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Weekly Roundup

· 5 min read
Weekly Roundup
Weekly Roundup, Monday February 7 2022

A big welcome to all our new subscribers!

Our most popular articles this week were an essay by anti-war leftist Stuart Parker on Canada's Trucker Convoy, David Benatar on the disturbing decline of the world's most progressive university, and Jared Marcel Pollan's exquisite reflection on Ulysses—one hundred years after it's publication.

Please enjoy reading these essays and feel free to forward our newsletter—and all of our articles which are free to read—onto family and friends.

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Going South: Life at the World’s Most Progressive University
Many universities have a problem—on this point there seems to be widespread agreement. The nature of that problem, however, remains bitterly contested. Liberals and conservatives worry that higher education has succumbed to regressive radicalism on matters related to race and gender. Those who self-…
Smearing an Entire Protest Movement as Fascistic Will Come Back to Haunt My Fellow Leftists
My career as a political essayist began 13 years ago. I had been asked by a left-wing Canadian website to expand on my views about a then-ongoing constitutional crisis—and explain why public opinion had turned so sharply in favour of then-prime minister Stephen Harper, even among supporters of parti…
A World of Waste, Stripped of Transcendence: James Joyce’s ‘Ulysses’ at 100
Few novels become institutions, to have departments rigged up around them, whole constituencies and spheres of scholarship, as works of lifelong study, fascination and confusion. Ulysses, whose publication centenary will be observed on February 2nd, is one such book. Like Marx’s Kapital, Joyce’s doo…
Paradise Lost?
A review of The Lost Promise: American Universities in the 1960s by Ellen Schrecker. University of Chicago Press, 616 pages (December 2021). The 1960s were the tipping point of postwar American history at which the conservativism of the previous decade evolved into an era of growing liberal consensu…
Why This Feminist Is Taking the University of Bristol to Court
Next week, I am taking my university to court. To my knowledge, it is the first time an academic institution has been forced, at trial, to justify why it prioritises trans rights over women’s rights. The other party in the case is the University of Bristol, which one might
Watching My Beloved, Once-Eclectic Library Become Just Another Bastion of Orthodoxy
In 2018, the New York Times published an op-ed that illustrated the traditional conception of the public library. Under the headline, To Restore Civil Society, Start with the Library, sociologist Eric Klinenberg wrote: For children and teenagers, libraries help instill an ethic of responsibility, to…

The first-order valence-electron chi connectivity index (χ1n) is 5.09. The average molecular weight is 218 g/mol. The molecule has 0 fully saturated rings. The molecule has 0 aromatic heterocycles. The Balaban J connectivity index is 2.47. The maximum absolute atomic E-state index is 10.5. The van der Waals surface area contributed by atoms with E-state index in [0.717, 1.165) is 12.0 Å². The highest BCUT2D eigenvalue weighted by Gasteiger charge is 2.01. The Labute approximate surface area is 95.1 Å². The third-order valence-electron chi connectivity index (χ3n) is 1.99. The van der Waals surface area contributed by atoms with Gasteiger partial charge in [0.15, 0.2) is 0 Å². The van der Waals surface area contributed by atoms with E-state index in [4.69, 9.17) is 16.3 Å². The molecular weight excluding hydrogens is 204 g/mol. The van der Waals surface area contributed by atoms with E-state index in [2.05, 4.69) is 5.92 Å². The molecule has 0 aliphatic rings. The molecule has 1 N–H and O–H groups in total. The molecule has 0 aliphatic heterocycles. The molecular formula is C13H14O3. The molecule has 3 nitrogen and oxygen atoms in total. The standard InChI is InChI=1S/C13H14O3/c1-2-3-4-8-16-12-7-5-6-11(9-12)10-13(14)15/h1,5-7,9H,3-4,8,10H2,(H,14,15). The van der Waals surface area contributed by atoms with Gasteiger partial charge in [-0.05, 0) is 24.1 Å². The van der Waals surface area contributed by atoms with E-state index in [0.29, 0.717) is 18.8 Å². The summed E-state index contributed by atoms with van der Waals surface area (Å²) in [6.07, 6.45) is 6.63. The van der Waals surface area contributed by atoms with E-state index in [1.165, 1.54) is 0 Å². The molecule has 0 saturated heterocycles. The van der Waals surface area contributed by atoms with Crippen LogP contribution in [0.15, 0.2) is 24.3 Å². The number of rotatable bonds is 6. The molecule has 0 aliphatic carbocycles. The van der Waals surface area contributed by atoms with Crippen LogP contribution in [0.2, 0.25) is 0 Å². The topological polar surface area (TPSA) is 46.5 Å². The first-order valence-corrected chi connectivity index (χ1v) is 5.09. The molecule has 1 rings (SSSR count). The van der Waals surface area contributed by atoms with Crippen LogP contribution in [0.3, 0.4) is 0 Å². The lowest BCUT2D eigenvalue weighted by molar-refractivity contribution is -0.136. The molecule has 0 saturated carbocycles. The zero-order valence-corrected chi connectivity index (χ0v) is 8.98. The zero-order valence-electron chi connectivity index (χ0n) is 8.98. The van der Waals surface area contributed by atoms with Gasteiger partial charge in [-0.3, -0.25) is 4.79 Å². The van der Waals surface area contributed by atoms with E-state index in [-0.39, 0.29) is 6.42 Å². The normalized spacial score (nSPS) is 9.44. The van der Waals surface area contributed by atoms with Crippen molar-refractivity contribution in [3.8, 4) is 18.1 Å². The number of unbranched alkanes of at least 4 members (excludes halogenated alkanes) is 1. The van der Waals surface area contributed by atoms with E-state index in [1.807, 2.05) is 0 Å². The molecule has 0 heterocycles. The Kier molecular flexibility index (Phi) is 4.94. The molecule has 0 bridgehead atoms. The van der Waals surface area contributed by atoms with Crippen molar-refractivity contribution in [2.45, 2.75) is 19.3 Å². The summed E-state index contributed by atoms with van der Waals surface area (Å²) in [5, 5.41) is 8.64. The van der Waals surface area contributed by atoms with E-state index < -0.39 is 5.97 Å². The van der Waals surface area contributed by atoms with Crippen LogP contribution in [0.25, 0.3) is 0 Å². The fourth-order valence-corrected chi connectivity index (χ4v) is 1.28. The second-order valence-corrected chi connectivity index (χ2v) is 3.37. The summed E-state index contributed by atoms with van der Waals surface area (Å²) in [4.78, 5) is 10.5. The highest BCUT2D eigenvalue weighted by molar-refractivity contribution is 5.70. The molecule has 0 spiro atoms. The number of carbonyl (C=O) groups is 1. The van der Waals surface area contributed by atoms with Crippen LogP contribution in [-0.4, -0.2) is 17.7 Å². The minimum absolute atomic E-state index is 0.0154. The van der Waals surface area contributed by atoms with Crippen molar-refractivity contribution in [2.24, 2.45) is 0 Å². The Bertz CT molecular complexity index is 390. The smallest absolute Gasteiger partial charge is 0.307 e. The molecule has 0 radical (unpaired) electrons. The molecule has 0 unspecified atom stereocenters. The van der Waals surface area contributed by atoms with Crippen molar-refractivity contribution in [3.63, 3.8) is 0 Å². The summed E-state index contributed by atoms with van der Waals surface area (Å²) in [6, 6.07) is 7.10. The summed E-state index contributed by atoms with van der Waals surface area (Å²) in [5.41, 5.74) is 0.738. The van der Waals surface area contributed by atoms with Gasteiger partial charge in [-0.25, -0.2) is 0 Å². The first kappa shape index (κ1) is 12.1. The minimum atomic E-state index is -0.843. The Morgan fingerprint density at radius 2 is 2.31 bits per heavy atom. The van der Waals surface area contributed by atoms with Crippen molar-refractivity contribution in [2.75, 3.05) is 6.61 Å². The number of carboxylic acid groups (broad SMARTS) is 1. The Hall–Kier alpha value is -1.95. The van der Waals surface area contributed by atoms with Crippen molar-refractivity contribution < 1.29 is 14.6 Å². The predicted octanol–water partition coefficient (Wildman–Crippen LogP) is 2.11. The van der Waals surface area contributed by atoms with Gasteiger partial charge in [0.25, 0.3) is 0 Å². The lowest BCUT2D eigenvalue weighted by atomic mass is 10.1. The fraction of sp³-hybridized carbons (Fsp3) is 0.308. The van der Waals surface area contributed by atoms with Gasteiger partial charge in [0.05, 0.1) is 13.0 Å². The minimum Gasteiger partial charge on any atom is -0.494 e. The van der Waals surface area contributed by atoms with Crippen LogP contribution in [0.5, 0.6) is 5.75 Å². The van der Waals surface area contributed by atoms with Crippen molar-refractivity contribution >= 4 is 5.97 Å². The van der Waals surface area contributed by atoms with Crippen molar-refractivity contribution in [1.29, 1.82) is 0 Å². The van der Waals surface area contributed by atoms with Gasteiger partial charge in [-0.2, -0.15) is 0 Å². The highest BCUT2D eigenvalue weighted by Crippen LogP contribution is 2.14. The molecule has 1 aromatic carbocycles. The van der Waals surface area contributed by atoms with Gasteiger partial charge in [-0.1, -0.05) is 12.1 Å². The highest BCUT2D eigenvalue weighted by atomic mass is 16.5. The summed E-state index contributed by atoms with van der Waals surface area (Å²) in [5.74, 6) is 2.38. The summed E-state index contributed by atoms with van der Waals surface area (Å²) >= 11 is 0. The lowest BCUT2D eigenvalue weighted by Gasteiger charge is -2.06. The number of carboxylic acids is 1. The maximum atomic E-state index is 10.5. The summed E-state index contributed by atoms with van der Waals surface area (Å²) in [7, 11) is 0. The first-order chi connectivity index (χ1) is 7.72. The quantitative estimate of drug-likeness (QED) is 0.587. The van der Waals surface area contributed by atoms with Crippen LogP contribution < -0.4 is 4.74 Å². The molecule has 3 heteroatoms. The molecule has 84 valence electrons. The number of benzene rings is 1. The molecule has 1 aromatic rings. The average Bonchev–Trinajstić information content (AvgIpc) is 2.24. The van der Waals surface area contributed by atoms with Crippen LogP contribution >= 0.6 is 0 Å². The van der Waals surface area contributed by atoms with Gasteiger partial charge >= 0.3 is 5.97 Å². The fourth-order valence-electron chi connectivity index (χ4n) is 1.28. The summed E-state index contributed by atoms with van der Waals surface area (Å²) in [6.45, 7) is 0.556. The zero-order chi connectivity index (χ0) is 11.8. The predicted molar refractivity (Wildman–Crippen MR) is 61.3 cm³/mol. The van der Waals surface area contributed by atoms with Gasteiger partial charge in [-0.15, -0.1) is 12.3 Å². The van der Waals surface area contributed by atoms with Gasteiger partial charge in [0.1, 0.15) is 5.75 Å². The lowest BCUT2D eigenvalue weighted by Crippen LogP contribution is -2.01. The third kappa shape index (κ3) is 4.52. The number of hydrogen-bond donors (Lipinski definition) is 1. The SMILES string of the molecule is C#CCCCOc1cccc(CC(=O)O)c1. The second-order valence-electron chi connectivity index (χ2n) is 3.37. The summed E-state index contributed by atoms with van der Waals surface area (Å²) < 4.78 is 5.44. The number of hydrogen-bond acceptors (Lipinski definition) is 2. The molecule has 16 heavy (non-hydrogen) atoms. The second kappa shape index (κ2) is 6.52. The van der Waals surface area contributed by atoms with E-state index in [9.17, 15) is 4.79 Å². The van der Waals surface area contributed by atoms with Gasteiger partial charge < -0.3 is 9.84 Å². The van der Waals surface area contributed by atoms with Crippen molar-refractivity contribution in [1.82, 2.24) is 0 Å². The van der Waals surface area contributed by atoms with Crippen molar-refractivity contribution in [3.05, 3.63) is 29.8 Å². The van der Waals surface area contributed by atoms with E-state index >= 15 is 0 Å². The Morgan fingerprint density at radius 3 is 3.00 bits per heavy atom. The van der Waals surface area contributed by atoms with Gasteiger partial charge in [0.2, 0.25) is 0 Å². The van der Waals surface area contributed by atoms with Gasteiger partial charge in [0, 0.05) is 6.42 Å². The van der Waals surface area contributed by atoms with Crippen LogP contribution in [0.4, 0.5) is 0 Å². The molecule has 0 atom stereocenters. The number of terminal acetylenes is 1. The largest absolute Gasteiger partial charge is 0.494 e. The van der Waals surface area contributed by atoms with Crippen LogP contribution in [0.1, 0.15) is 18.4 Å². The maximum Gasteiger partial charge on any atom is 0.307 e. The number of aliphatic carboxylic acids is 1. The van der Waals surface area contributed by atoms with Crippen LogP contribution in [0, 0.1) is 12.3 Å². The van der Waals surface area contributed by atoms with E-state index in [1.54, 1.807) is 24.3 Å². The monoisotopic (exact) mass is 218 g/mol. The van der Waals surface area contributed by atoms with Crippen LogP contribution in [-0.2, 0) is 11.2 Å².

The Maus That Roared
A lot of foolishness has been written about McMinn County’s decision to remove Maus from the middle-school Holocaust curriculum. Headlines from across the political spectrum bellowed that Art Spiegelman’s Pulitzer Prize-winning graphic novel had been “banned” and outraged commentary duly followed: “…
Why Boycotts Should Not be Imposed on the Arts
Over the last four weeks, we have witnessed an unprecedented amount of press coverage and social media chatter surrounding the Boycott, Divestment, and Sanctions (BDS) movement’s efforts to discourage artists and entertainers from participating in the 2022 Sydney Arts Festival, one of the premiere a…
Quillette Podcast #179: Racist Orcs, Ableist Adventures, and Non-Binary Monsters: Can ‘Dungeons & Dragons’ Survive Wokeness?
Quillette podcast host Jonathan Kay talks to psychology professor Christopher J. Ferguson about his newly published academic paper, Are Orcs Racist? Dungeons and Dragons, Ethnocentrism, Anxiety, and the Depiction of ‘Evil’ Monsters.

From Around the Web

The Joe Rogan Controversy Has a Deeper Cause
Recording artists are angry at Spotify because, in music streaming, there isn’t enough money to go around.
When the Pope Hits Your Eye Like a Big Pizza Pie, That’s Ahmari
From neoconservatism to integralist cosplay to active worship of China and Russia, the ‘post-liberal’ right has had a giddy five years
Digging for Utopia
That the history of our species came in stages was an idea that came in stages. Aristotle saw the formation of political entities as a tripartite process:

Quillette Circle Comment of the Week

The Maus That Roared
Not having ever read or even heard of Maus, I took first to Wikipedia, and then to the free on-line version of ‘Maus: a survivor’s tale…’, which I briefly glanced through to get a gist of it. As something of a holocaust student, I have seen some really obscene stuff, like Ka-Tzetnik’s, ’The House o…

Claire Lehmann

Claire Lehmann is the founder of Quillette and a regular contributor to The Australian. Follow her on Instagram @clairelehmann

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